Finite Frequency P-Wave Tomography for French Polynesian Region

Tuesday, 16 December 2014
Masayuki Obayashi1, Junko Yoshimitsu1, Hiroko Sugioka1, Aki Ito1, Takehi Isse2, Hajime Shiobara2 and Daisuke Suetsugu1, (1)JAMSTEC, D-EARTH, Yokosuka, Japan, (2)University of Tokyo, Bunkyo-ku, Japan
The French Polynesian region is characterized by positive topographic anomalies of 700 m, a concentration of hotspot chains. Many seismic tomography results show a broad low-velocity anomaly in the lower mantle continued from the base of the mantle. These observations suggest that a large-scale mantle flow rises from the bottom of the mantle beneath the region. Joint Japanese-French broadband seismological observations were performed from 2001 to 2005 with 10 island stations from the Polynesian PLUME project and 10 broadband ocean bottom seismometers (BBOBSs) from the Polynesian BBOBS project. A P-wave tomography using the data from these projects revealed that large-scale low-velocity anomalies (on the order of 1000 km in diameter) from the bottom of the mantle become smaller-scale low-velocity anomalies (on the order of 100 km in diameter) at the depth of about 1000 km. However the connection of the small-scale low-velocity anomalies to the surface hotspots was not unrevealed because of the poor resolution in the upper mantle.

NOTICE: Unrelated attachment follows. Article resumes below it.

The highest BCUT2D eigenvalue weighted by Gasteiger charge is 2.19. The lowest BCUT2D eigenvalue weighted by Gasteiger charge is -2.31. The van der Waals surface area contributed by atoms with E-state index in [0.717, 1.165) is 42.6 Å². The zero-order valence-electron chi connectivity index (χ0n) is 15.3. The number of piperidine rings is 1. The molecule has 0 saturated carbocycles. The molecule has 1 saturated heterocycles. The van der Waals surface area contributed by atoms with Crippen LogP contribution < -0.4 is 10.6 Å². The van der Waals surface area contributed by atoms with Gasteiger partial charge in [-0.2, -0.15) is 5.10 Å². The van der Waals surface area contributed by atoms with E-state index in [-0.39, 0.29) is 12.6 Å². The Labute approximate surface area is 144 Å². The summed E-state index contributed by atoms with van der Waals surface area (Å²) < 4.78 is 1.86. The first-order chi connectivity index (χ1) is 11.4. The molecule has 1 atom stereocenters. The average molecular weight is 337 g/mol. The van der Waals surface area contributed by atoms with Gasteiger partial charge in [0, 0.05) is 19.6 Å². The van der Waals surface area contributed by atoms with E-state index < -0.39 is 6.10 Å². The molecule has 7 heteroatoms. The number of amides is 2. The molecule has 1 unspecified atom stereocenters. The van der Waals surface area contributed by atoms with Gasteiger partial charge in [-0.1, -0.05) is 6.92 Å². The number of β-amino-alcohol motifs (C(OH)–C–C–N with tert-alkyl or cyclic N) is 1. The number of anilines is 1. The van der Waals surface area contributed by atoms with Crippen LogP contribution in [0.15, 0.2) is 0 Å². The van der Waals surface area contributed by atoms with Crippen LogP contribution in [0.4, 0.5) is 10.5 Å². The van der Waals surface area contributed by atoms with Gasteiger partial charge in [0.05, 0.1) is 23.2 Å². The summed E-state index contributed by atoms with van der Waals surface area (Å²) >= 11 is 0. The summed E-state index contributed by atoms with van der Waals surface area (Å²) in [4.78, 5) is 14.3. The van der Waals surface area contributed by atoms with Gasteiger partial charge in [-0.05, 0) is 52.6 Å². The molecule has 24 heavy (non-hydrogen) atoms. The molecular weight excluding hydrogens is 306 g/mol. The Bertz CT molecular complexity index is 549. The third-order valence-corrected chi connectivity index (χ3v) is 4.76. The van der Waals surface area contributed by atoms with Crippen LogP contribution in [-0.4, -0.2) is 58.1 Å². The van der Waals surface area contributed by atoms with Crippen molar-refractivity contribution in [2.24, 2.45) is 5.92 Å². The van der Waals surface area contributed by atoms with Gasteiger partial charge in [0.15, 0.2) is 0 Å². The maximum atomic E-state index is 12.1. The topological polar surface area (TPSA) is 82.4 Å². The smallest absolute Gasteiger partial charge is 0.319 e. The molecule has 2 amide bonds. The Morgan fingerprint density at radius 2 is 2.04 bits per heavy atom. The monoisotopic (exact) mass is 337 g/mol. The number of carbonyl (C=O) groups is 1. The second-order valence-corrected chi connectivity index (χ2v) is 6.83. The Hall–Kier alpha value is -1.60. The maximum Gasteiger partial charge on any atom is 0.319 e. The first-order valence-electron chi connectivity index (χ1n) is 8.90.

A new P-wave tomography with better resolution in the upper mantle was obtained by adding data from BBOSBSs around Society Islands deployed along the TIARES project during 2009 - 2010 and by taking the finite frequency effect into account for the frequency-depended differential travel times. The frequency-depended differential travel times were measured by multi-band cross correlating P waveforms. The new P-wave tomography shows strong low-velocity anomalies beneath the Society Islands and Pitcairn in the upper mantle although they do not extend to the 660-km discontinuity. This model also shows that small-scale low-velocity anomalies in the uppermost lower mantle. The low-velocity anomalies in the depth range about 550 - 900 km are smaller both in lateral area and amplitude than those in most of the upper mantle and the lower mantle. There is no correlation between velocity patterns in that depth range and those in the upper mantle or in the lower mantle, suggesting that the broad slow anomalies in the lower mantle do not connect to the surface directly.